Ford Armada Invades Daytona

I happen to be a Ford guy, simply because the first car I remember was the old blue Ford my dad bought brand spankin' new in Memphis, TN to move our family out to Phoenix, AZ in the summer of 1956.  It was a six-cylinder, impossible to stop tank that doubled as a solar-powered, all-metal, mobile convection oven from May through September.

That was one great car.

My interest in racing started about the time Jimmy Clark and his Lotus Fords were changing the face of Indy car racing and when Don Prudhomme, Connie Kalitta and Sneaky Pete Robinson were running SOHC Ford top fuel dragsters; when Carroll Shelby created his Cobras and when Mario won the Daytona 500 and when Dan Gurney showed everyone the real way to celebrate with champagne.

We had a Ford.  Fords were winning races.  So I became a Ford racing fan.

Today, almost fifty years later I remain a staunch supporter of Ford Motor Company and I certainly follow Ford's racing endeavors with great interest.

Like this Saturday's 50th Anniversary Rolex 24 at Daytona, where Big Blue will be competing in all four Grand-Am Road Racing Series divisons.

I'm both hoping and expecting the Roush-Yates Ford-powered Daytona Prototypes do well, and not just because I started a bunch in my fantasy league.  Yes, I'd like to see bodywork that says Mustang or Fusion or Focus the way the new Corvette sheetmetal screams Chevrolet's performance brand but I'll take a win anyway, from either the Doran, Krohn, Michael Shank or Starworks teams.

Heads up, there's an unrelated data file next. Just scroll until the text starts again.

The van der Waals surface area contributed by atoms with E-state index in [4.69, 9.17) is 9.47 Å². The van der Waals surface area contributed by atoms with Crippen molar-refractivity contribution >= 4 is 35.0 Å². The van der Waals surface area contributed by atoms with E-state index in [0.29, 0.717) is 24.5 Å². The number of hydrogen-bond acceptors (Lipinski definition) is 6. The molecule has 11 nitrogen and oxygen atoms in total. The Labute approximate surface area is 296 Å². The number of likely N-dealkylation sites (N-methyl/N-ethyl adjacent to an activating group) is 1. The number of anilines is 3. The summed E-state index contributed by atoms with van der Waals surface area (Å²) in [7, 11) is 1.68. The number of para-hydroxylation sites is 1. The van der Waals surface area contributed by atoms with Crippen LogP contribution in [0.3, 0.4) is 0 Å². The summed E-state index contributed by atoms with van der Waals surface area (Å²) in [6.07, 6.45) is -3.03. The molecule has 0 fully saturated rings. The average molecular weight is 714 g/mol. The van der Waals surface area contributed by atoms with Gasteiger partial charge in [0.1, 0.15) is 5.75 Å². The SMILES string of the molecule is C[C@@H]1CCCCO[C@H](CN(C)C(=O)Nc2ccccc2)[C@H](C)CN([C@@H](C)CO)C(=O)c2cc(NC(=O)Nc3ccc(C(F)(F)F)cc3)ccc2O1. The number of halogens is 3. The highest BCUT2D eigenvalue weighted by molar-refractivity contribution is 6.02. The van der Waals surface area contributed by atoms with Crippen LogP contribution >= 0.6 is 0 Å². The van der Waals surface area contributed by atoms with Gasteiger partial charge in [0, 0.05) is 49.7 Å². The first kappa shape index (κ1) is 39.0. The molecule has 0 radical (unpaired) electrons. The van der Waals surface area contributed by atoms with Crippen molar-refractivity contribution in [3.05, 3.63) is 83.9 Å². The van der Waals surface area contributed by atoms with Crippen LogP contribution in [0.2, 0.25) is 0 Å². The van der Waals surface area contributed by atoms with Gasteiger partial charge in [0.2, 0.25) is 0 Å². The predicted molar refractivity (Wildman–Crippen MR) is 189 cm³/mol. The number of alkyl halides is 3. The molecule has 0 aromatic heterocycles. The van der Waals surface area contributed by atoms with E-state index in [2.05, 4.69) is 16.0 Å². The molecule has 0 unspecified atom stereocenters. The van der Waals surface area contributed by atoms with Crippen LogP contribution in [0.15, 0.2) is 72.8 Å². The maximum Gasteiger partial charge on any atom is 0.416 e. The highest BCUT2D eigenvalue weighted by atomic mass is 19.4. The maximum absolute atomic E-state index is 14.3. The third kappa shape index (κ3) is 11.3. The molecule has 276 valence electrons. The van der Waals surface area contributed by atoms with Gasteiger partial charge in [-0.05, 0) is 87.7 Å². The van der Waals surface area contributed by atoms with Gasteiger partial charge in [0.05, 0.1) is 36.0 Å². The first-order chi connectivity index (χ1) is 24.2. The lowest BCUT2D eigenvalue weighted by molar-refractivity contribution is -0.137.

I like the fact that Rick Ware, former NASCAR stalwart who runs "The Biggest Little Team in Motorsports" has entered a Mustang in the Rolex GT class to compete against the best from BMW, Ferrari, GM, Porsche and Mazda.  It may not contend for the win but it'll definitely get some press as the only Mustang in the field with Jeffrey Earnhadt, grandson of the Intimidator, as one of the drivers.

Ford Racing's best chance at an overall victory this weekend might be in the Continental Tire Series 200 on Friday, when more than a dozen Grand Sport Mustangs, either Boss 302Rs or GTs, will take the green flag for 200 miles of close-to-what-we-actually-drive racing action on Friday.  After the first practice session two Roush Performance entries are at the top of the speed charts, one of them driven by Billy Johnson and Jack Roush Jr., last year's runnersup in the Grand Sport championship.  I'm picking them too.

The ST class, which runs with the GS cars the same way the GT's race with the Daytona Prototypes in the Rolex Series, has a newcomer this year -- the Multimatic Motorsports Ford Focus ST-R driven by James Gue and Gunnar Jeannette.  A win would definitely be an upset but how cool that the series finally has an American 'Street Tuner'  entry to compete against the (so far) all dominant riceburners and European cars.

Ford is the only manufacturer that's entered in each class in both Daytona races this weekend.

I like that.  I want them to do well.  Just like I want the new Fusions and Mustangs to win in NASCAR; like I want a Mustang to win another Funny Car championship and a Wally for a Pro Stock Mustang.  And I especially want to see John Force Racing's new Ford-powered Top Fuel car start making runs in competition.  Almost as much as I want to see Ford back in IndyCar.

Like I said.  I'm a Ford guy.